In addition to the seventeenth amendment a 1929

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In addition to the Seventeenth Amendment, a 1929 Senate rules change also affected the confirmation process. Among other things, the rules change opened the Judiciary Committee debates to the public (Maltese vii). The public could now watch the debates and confirmation testimony. In addition, because the sessions were now open, journalists were more readily able to report on the hearings, making information more accessible. Because the public now had more information about the nominees and public
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30 opinion mattered in terms of the election of senators, public perception of nominees mattered more than ever before (Maltese 86). After the Committee meetings were opened to the public, Supreme Court nominees began testifying, publicly, in front of the committee. In 1925, Harlan Fiske Stone became the first nominee to testify publicly in front of the committee, although justices would not regularly testify until 1955 (Maltese 93). The United States had officially entered the age of the television, and nightly news broadcasts needed visual clips to show their viewing audience. 13 Because these sessions were already open to the public and the media, the testimony served entertainment as well as informational purposes. This officially signaled the beginning of the movement towards the stealth nominee. Before this greater level of public involvement, it was relatively easy for nominees to hide or bury certain parts of their past that could hinder their confirmation process. Once these changes occurred, more actors became involved with, and had a stake in, the outcomes. Interest Groups Interest groups also began taking a more visible and influential role in the confirmation process. Before committee hearings were opened to the public, interest groups were largely unable to influence the confirmation process. Instead, these groups tried to influence who the president nominated, instead of who was actually confirmed (Maltese 52). They did this much the same way any other participant did by sending names and recommendations directly to the president. This method was largely 13 Starting in 1981, the Judiciary Committee hearings have been broadcasted for almost all nominations (Maltese 89).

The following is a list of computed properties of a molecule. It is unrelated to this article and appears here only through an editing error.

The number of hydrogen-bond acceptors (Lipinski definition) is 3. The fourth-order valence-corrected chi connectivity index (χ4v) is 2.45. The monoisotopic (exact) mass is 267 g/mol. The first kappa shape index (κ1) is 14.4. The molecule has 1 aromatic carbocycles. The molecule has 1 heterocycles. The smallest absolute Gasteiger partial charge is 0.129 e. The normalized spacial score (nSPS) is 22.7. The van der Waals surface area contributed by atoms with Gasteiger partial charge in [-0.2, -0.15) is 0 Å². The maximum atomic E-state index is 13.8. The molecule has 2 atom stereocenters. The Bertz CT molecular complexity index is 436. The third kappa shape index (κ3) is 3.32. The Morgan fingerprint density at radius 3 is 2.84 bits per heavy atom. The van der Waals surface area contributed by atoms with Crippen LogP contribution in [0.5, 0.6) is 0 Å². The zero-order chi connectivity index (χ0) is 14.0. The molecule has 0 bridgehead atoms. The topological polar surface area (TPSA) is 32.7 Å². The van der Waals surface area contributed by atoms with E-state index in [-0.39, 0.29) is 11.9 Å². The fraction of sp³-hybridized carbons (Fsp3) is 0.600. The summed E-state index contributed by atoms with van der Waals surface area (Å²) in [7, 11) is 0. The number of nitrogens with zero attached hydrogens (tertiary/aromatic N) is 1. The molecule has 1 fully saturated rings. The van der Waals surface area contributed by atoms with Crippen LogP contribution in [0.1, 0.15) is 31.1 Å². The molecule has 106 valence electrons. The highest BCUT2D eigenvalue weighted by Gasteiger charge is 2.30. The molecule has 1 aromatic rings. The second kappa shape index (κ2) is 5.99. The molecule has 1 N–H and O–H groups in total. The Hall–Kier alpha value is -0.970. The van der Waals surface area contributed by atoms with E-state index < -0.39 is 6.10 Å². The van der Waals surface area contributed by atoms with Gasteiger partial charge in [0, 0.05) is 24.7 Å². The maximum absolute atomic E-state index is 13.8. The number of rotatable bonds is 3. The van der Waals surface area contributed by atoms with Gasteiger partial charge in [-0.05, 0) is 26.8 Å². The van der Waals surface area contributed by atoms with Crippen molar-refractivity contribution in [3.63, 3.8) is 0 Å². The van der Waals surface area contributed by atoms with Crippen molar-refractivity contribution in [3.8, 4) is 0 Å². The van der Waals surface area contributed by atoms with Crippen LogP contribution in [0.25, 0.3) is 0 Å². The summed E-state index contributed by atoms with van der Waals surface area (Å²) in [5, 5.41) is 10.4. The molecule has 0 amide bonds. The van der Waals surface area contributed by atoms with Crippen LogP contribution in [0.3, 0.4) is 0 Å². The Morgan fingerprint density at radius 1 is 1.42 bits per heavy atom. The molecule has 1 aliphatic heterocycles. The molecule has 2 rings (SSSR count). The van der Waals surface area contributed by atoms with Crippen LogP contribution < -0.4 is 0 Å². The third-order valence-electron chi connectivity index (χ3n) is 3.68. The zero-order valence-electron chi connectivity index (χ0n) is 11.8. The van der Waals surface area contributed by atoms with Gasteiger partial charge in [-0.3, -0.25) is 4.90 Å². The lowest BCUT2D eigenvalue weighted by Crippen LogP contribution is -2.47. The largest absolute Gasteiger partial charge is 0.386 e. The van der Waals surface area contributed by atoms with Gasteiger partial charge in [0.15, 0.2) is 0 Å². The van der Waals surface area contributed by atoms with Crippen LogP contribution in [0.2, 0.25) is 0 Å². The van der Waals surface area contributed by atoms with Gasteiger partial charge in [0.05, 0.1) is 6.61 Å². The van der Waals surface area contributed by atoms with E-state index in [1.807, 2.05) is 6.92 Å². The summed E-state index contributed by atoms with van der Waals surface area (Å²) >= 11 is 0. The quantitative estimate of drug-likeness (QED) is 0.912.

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31 unsuccessful, though. With so many people sending names to the president, from staff within the White House to members of the legal community, interest group efforts were ineffectual. Once senate hearings were opened, and especially after nominees began to testify, interest groups then had the opportunity for large-scale involvement in confirmations. Labor and business interest groups were the first such interest groups to participate in Supreme Court nominations in the early 1900‘s (Maltese 49) . Traditionally, after a Supreme Court justice resigned, retired, or died, a short period of time would lapse between when the president would officially nominate his candidate and when the Judiciary Committee hearings would begin (Maltese 54). Interest groups would use this time to launch public campaigns, using the media as their main source to educate and influence public opinion.
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